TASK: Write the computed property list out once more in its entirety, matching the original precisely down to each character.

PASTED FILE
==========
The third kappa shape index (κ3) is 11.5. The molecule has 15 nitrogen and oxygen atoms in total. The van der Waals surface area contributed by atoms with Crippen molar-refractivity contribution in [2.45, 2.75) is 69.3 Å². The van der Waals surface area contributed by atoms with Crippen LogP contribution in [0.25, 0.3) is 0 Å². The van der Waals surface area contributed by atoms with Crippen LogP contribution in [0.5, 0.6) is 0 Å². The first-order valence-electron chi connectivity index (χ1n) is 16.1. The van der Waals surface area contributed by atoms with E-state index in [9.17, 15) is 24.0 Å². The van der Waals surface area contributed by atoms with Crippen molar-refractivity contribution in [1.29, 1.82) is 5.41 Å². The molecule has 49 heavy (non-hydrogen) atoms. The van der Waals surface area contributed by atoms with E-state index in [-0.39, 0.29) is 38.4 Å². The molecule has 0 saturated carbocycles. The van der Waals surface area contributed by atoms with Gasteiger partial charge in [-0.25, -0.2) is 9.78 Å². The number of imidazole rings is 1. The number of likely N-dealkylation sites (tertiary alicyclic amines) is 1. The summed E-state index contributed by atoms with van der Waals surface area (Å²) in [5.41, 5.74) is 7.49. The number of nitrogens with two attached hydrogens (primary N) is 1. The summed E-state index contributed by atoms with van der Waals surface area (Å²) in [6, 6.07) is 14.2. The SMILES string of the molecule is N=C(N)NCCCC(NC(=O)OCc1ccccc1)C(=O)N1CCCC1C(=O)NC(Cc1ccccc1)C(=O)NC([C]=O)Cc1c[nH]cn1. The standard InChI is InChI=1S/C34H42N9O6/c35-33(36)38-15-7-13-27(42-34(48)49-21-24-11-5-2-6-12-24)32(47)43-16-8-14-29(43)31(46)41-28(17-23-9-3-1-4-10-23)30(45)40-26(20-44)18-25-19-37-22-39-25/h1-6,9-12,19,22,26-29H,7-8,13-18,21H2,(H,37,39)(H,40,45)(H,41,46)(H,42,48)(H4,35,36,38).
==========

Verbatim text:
The third kappa shape index (κ3) is 11.5. The molecule has 15 nitrogen and oxygen atoms in total. The van der Waals surface area contributed by atoms with Crippen molar-refractivity contribution in [2.45, 2.75) is 69.3 Å². The van der Waals surface area contributed by atoms with Crippen LogP contribution in [0.25, 0.3) is 0 Å². The van der Waals surface area contributed by atoms with Crippen LogP contribution in [0.5, 0.6) is 0 Å². The first-order valence-electron chi connectivity index (χ1n) is 16.1. The van der Waals surface area contributed by atoms with E-state index in [9.17, 15) is 24.0 Å². The van der Waals surface area contributed by atoms with Crippen molar-refractivity contribution in [1.29, 1.82) is 5.41 Å². The molecule has 49 heavy (non-hydrogen) atoms. The van der Waals surface area contributed by atoms with E-state index in [-0.39, 0.29) is 38.4 Å². The molecule has 0 saturated carbocycles. The van der Waals surface area contributed by atoms with Gasteiger partial charge in [-0.25, -0.2) is 9.78 Å². The number of imidazole rings is 1. The number of likely N-dealkylation sites (tertiary alicyclic amines) is 1. The summed E-state index contributed by atoms with van der Waals surface area (Å²) in [5.41, 5.74) is 7.49. The number of nitrogens with two attached hydrogens (primary N) is 1. The summed E-state index contributed by atoms with van der Waals surface area (Å²) in [6, 6.07) is 14.2. The SMILES string of the molecule is N=C(N)NCCCC(NC(=O)OCc1ccccc1)C(=O)N1CCCC1C(=O)NC(Cc1ccccc1)C(=O)NC([C]=O)Cc1c[nH]cn1. The standard InChI is InChI=1S/C34H42N9O6/c35-33(36)38-15-7-13-27(42-34(48)49-21-24-11-5-2-6-12-24)32(47)43-16-8-14-29(43)31(46)41-28(17-23-9-3-1-4-10-23)30(45)40-26(20-44)18-25-19-37-22-39-25/h1-6,9-12,19,22,26-29H,7-8,13-18,21H2,(H,37,39)(H,40,45)(H,41,46)(H,42,48)(H4,35,36,38).